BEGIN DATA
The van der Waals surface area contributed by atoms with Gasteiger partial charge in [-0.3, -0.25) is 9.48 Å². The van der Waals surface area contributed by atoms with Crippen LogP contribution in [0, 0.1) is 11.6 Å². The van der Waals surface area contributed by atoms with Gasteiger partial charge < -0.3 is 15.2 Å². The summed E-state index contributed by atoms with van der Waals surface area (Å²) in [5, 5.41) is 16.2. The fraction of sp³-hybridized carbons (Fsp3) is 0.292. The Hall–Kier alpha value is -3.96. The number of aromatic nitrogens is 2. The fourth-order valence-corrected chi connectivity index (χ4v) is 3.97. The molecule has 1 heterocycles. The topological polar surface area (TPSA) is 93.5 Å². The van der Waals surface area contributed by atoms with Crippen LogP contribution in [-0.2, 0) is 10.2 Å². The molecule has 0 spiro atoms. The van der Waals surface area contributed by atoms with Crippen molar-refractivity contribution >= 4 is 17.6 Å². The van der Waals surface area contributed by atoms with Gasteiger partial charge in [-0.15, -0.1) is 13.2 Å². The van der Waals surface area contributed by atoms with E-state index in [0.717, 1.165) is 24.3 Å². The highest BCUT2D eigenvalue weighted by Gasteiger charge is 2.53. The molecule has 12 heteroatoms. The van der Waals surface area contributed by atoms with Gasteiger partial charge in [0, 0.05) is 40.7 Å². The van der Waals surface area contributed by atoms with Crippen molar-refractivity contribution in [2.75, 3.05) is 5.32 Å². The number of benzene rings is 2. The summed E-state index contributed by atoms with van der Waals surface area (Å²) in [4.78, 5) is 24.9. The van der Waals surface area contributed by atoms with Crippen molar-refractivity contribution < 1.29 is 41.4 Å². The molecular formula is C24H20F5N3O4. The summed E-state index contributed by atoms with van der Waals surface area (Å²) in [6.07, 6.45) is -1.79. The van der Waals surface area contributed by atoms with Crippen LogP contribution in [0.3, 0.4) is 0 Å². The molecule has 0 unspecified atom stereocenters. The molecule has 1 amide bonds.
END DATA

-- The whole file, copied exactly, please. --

The van der Waals surface area contributed by atoms with Gasteiger partial charge in [-0.3, -0.25) is 9.48 Å². The van der Waals surface area contributed by atoms with Crippen LogP contribution in [0, 0.1) is 11.6 Å². The van der Waals surface area contributed by atoms with Gasteiger partial charge < -0.3 is 15.2 Å². The summed E-state index contributed by atoms with van der Waals surface area (Å²) in [5, 5.41) is 16.2. The fraction of sp³-hybridized carbons (Fsp3) is 0.292. The Hall–Kier alpha value is -3.96. The number of aromatic nitrogens is 2. The fourth-order valence-corrected chi connectivity index (χ4v) is 3.97. The molecule has 1 heterocycles. The topological polar surface area (TPSA) is 93.5 Å². The van der Waals surface area contributed by atoms with Crippen LogP contribution in [-0.2, 0) is 10.2 Å². The molecule has 0 spiro atoms. The van der Waals surface area contributed by atoms with Crippen molar-refractivity contribution >= 4 is 17.6 Å². The van der Waals surface area contributed by atoms with Gasteiger partial charge in [-0.15, -0.1) is 13.2 Å². The van der Waals surface area contributed by atoms with E-state index in [0.717, 1.165) is 24.3 Å². The highest BCUT2D eigenvalue weighted by Gasteiger charge is 2.53. The molecule has 12 heteroatoms. The van der Waals surface area contributed by atoms with Gasteiger partial charge in [0, 0.05) is 40.7 Å². The van der Waals surface area contributed by atoms with Crippen molar-refractivity contribution in [2.75, 3.05) is 5.32 Å². The number of benzene rings is 2. The summed E-state index contributed by atoms with van der Waals surface area (Å²) in [4.78, 5) is 24.9. The van der Waals surface area contributed by atoms with Crippen molar-refractivity contribution < 1.29 is 41.4 Å². The molecular formula is C24H20F5N3O4. The summed E-state index contributed by atoms with van der Waals surface area (Å²) in [6.07, 6.45) is -1.79. The van der Waals surface area contributed by atoms with Crippen LogP contribution in [0.3, 0.4) is 0 Å². The molecule has 0 unspecified atom stereocenters. The molecule has 1 amide bonds.